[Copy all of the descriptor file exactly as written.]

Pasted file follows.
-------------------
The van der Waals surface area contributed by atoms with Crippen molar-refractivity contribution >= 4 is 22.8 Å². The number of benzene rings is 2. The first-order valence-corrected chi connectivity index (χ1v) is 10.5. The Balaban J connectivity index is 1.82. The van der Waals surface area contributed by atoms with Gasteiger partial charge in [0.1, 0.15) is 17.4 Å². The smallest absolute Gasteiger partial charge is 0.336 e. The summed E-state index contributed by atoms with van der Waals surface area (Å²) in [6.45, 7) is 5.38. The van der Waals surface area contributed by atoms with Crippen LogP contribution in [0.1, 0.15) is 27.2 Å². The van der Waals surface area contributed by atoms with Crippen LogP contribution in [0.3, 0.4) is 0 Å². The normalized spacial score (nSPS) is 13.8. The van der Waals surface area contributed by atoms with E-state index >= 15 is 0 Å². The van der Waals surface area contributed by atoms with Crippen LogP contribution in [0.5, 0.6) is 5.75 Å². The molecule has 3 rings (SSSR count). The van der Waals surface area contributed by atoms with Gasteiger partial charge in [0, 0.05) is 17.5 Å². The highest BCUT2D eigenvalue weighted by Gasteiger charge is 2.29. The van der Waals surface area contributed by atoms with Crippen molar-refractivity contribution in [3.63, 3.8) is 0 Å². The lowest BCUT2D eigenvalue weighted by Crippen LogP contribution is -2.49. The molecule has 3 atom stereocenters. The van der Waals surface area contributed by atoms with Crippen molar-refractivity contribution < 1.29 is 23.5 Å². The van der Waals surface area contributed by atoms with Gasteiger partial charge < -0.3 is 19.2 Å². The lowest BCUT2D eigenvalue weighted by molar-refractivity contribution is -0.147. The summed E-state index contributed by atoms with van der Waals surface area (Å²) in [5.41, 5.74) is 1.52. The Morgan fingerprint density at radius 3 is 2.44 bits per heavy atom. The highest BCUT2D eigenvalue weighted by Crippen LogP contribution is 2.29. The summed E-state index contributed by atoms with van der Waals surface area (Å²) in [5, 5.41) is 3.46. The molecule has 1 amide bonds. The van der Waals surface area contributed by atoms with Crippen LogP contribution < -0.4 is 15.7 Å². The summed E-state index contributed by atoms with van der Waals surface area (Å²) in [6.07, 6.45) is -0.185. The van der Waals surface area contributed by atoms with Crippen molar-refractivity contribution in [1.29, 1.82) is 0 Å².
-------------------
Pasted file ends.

The van der Waals surface area contributed by atoms with Crippen molar-refractivity contribution >= 4 is 22.8 Å². The number of benzene rings is 2. The first-order valence-corrected chi connectivity index (χ1v) is 10.5. The Balaban J connectivity index is 1.82. The van der Waals surface area contributed by atoms with Gasteiger partial charge in [0.1, 0.15) is 17.4 Å². The smallest absolute Gasteiger partial charge is 0.336 e. The summed E-state index contributed by atoms with van der Waals surface area (Å²) in [6.45, 7) is 5.38. The van der Waals surface area contributed by atoms with Crippen LogP contribution in [0.1, 0.15) is 27.2 Å². The van der Waals surface area contributed by atoms with Crippen LogP contribution in [0.3, 0.4) is 0 Å². The normalized spacial score (nSPS) is 13.8. The van der Waals surface area contributed by atoms with E-state index >= 15 is 0 Å². The van der Waals surface area contributed by atoms with Crippen LogP contribution in [0.5, 0.6) is 5.75 Å². The molecule has 3 rings (SSSR count). The van der Waals surface area contributed by atoms with Gasteiger partial charge in [0, 0.05) is 17.5 Å². The highest BCUT2D eigenvalue weighted by Gasteiger charge is 2.29. The van der Waals surface area contributed by atoms with Crippen molar-refractivity contribution in [3.63, 3.8) is 0 Å². The lowest BCUT2D eigenvalue weighted by Crippen LogP contribution is -2.49. The molecule has 3 atom stereocenters. The van der Waals surface area contributed by atoms with Crippen molar-refractivity contribution < 1.29 is 23.5 Å². The van der Waals surface area contributed by atoms with Gasteiger partial charge < -0.3 is 19.2 Å². The lowest BCUT2D eigenvalue weighted by molar-refractivity contribution is -0.147. The summed E-state index contributed by atoms with van der Waals surface area (Å²) in [5.41, 5.74) is 1.52. The Morgan fingerprint density at radius 3 is 2.44 bits per heavy atom. The highest BCUT2D eigenvalue weighted by Crippen LogP contribution is 2.29. The summed E-state index contributed by atoms with van der Waals surface area (Å²) in [5, 5.41) is 3.46. The molecule has 1 amide bonds. The van der Waals surface area contributed by atoms with Crippen LogP contribution < -0.4 is 15.7 Å². The summed E-state index contributed by atoms with van der Waals surface area (Å²) in [6.07, 6.45) is -0.185. The van der Waals surface area contributed by atoms with Crippen molar-refractivity contribution in [1.29, 1.82) is 0 Å².